Wednesday, July 7, 2021

My go-to books

 It’s 10pm. You’re tired. Too tired to work on a model. You’re bored with the internet. But you want to feed your interest in the hobby, so you pull a few books off the shelf and browse them. What books do you typically select?

I had an interesting conversation with friends last week when someone asked what our go-to books are when we want to kill time or find inspiration. Because I often grab a book off the shelf when I want to read in bed, it was pretty easy for me to share my favorites.

Diego Quijano has inspired me for a long time, so his books are always within reach. His encyclopedia series offer a ton of rich content, so every time I browse them I’m reminded to try something new.

I can say the same thing about Adam Wilder’s books on armor. They are perfectly illustrated and offer a wealth of techniques and inspiration.

I’m a sentimental old fool, so Squadron’s line of books have long-offered more than a few ideas and always get my creative juices flowing and eager to start something new.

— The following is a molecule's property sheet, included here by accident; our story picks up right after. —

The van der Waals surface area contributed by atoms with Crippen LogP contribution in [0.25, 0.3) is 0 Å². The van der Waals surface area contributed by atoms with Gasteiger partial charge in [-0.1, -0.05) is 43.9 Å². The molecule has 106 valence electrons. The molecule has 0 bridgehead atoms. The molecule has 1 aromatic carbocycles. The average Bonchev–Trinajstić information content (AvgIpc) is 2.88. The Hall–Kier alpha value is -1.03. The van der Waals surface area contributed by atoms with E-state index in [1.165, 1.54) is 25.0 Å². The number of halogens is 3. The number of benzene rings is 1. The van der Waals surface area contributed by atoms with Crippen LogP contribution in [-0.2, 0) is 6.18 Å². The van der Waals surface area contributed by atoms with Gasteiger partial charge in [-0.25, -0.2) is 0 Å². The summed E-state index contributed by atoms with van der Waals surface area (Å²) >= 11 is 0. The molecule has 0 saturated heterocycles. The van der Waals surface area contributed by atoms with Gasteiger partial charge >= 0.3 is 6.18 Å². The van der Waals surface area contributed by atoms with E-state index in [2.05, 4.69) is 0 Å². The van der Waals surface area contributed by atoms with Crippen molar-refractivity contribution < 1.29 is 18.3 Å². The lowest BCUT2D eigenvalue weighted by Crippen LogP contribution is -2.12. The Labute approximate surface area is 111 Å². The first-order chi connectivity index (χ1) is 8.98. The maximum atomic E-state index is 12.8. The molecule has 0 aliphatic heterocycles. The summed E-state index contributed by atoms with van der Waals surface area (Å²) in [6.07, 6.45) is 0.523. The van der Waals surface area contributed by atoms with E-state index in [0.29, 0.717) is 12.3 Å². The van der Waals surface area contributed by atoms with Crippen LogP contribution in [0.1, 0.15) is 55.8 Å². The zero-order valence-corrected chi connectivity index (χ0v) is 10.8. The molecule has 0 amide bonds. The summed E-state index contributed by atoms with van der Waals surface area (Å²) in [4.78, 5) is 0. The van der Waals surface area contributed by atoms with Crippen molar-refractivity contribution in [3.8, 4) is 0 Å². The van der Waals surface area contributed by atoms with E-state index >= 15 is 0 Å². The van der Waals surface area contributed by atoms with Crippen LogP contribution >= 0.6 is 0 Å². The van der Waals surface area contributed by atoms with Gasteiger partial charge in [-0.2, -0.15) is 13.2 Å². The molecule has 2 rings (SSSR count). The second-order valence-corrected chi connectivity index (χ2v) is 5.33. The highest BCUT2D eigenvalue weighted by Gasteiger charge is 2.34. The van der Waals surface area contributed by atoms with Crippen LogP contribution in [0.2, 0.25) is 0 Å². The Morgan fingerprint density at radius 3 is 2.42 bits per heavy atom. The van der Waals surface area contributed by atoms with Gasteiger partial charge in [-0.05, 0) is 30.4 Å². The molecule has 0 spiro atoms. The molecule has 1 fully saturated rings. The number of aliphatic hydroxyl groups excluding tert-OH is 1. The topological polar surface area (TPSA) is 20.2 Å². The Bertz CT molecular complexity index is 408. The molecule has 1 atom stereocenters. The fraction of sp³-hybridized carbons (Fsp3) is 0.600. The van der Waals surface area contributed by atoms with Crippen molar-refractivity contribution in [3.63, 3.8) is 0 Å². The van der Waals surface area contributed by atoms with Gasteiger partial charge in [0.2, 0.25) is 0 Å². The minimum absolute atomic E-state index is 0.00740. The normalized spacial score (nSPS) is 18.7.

For armor subjects, Concord’s books are jam packed with excellent photos of armor in action. They are out of print now, but they’re an excellent value when you can find them online or at contests.

There you have it. What books do you find yourself looking at over and over?


  1. I have a particular liking for Daniel Zamarbide's (DZ Models) works and his Aircraft Scale Modelling FAQ is one book I refer to again and again. I also have a large collection of Japanese WW2 reference books, which I also look at often.

    1. I have to second this! I had the good fortune to not only buy my copy at the AMT Torrent Model show in Spain, but also was able to meet Daniel the following year when I was attending the Almeria Modellismo Clinic Modelista. Daniel was teaching an Aircraft Interiors clinic for the three days, but sadly for me it was only in Spanish! I sat in on a bilingual course on figure painting, which escalated my ability to paint figures from "crap" to merely "awful"! :)